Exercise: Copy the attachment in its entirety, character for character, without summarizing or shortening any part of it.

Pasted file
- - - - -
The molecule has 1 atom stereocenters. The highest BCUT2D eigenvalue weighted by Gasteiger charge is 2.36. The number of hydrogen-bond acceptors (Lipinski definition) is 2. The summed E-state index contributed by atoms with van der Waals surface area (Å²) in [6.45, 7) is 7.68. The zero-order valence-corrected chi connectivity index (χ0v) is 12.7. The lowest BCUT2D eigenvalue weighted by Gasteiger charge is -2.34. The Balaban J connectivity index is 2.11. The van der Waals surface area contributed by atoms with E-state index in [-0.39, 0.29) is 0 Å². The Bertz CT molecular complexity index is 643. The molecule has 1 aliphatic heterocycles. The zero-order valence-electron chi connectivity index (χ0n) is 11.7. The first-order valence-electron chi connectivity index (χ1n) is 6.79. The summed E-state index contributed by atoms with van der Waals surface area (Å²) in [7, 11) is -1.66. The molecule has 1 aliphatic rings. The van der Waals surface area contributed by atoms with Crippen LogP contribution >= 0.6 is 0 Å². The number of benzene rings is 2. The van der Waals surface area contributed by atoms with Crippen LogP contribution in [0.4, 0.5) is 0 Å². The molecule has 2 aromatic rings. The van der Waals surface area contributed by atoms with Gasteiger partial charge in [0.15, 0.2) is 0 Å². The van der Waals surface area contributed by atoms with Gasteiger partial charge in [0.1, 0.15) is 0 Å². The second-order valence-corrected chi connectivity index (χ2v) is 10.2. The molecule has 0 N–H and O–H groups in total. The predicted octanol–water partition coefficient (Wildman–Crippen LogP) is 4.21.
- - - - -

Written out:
The molecule has 1 atom stereocenters. The highest BCUT2D eigenvalue weighted by Gasteiger charge is 2.36. The number of hydrogen-bond acceptors (Lipinski definition) is 2. The summed E-state index contributed by atoms with van der Waals surface area (Å²) in [6.45, 7) is 7.68. The zero-order valence-corrected chi connectivity index (χ0v) is 12.7. The lowest BCUT2D eigenvalue weighted by Gasteiger charge is -2.34. The Balaban J connectivity index is 2.11. The van der Waals surface area contributed by atoms with E-state index in [-0.39, 0.29) is 0 Å². The Bertz CT molecular complexity index is 643. The molecule has 1 aliphatic heterocycles. The zero-order valence-electron chi connectivity index (χ0n) is 11.7. The first-order valence-electron chi connectivity index (χ1n) is 6.79. The summed E-state index contributed by atoms with van der Waals surface area (Å²) in [7, 11) is -1.66. The molecule has 1 aliphatic rings. The van der Waals surface area contributed by atoms with Crippen LogP contribution >= 0.6 is 0 Å². The number of benzene rings is 2. The van der Waals surface area contributed by atoms with Crippen LogP contribution in [0.4, 0.5) is 0 Å². The molecule has 2 aromatic rings. The van der Waals surface area contributed by atoms with Gasteiger partial charge in [0.15, 0.2) is 0 Å². The van der Waals surface area contributed by atoms with Gasteiger partial charge in [0.1, 0.15) is 0 Å². The second-order valence-corrected chi connectivity index (χ2v) is 10.2. The molecule has 0 N–H and O–H groups in total. The predicted octanol–water partition coefficient (Wildman–Crippen LogP) is 4.21.